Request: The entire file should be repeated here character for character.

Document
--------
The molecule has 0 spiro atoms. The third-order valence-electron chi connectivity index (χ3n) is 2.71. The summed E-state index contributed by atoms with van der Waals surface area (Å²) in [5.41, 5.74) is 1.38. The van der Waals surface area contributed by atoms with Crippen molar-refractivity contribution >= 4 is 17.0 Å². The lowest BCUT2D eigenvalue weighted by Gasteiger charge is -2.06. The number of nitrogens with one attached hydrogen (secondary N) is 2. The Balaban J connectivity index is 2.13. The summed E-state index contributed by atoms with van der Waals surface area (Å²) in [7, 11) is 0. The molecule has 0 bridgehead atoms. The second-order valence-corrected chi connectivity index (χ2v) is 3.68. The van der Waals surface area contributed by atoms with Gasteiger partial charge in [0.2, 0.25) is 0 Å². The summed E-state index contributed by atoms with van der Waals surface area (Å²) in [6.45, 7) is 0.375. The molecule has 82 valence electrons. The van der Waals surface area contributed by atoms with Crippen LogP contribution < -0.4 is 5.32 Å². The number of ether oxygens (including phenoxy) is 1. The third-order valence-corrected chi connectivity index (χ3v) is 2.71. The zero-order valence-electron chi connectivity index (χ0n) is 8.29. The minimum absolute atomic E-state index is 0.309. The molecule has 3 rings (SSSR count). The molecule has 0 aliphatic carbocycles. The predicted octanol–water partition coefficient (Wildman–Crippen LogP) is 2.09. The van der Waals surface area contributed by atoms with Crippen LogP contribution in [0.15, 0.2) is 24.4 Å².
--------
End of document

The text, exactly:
The molecule has 0 spiro atoms. The third-order valence-electron chi connectivity index (χ3n) is 2.71. The summed E-state index contributed by atoms with van der Waals surface area (Å²) in [5.41, 5.74) is 1.38. The van der Waals surface area contributed by atoms with Crippen molar-refractivity contribution >= 4 is 17.0 Å². The lowest BCUT2D eigenvalue weighted by Gasteiger charge is -2.06. The number of nitrogens with one attached hydrogen (secondary N) is 2. The Balaban J connectivity index is 2.13. The summed E-state index contributed by atoms with van der Waals surface area (Å²) in [7, 11) is 0. The molecule has 0 bridgehead atoms. The second-order valence-corrected chi connectivity index (χ2v) is 3.68. The van der Waals surface area contributed by atoms with Gasteiger partial charge in [0.2, 0.25) is 0 Å². The summed E-state index contributed by atoms with van der Waals surface area (Å²) in [6.45, 7) is 0.375. The molecule has 82 valence electrons. The van der Waals surface area contributed by atoms with Crippen LogP contribution < -0.4 is 5.32 Å². The number of ether oxygens (including phenoxy) is 1. The third-order valence-corrected chi connectivity index (χ3v) is 2.71. The zero-order valence-electron chi connectivity index (χ0n) is 8.29. The minimum absolute atomic E-state index is 0.309. The molecule has 3 rings (SSSR count). The molecule has 0 aliphatic carbocycles. The predicted octanol–water partition coefficient (Wildman–Crippen LogP) is 2.09. The van der Waals surface area contributed by atoms with Crippen LogP contribution in [0.15, 0.2) is 24.4 Å².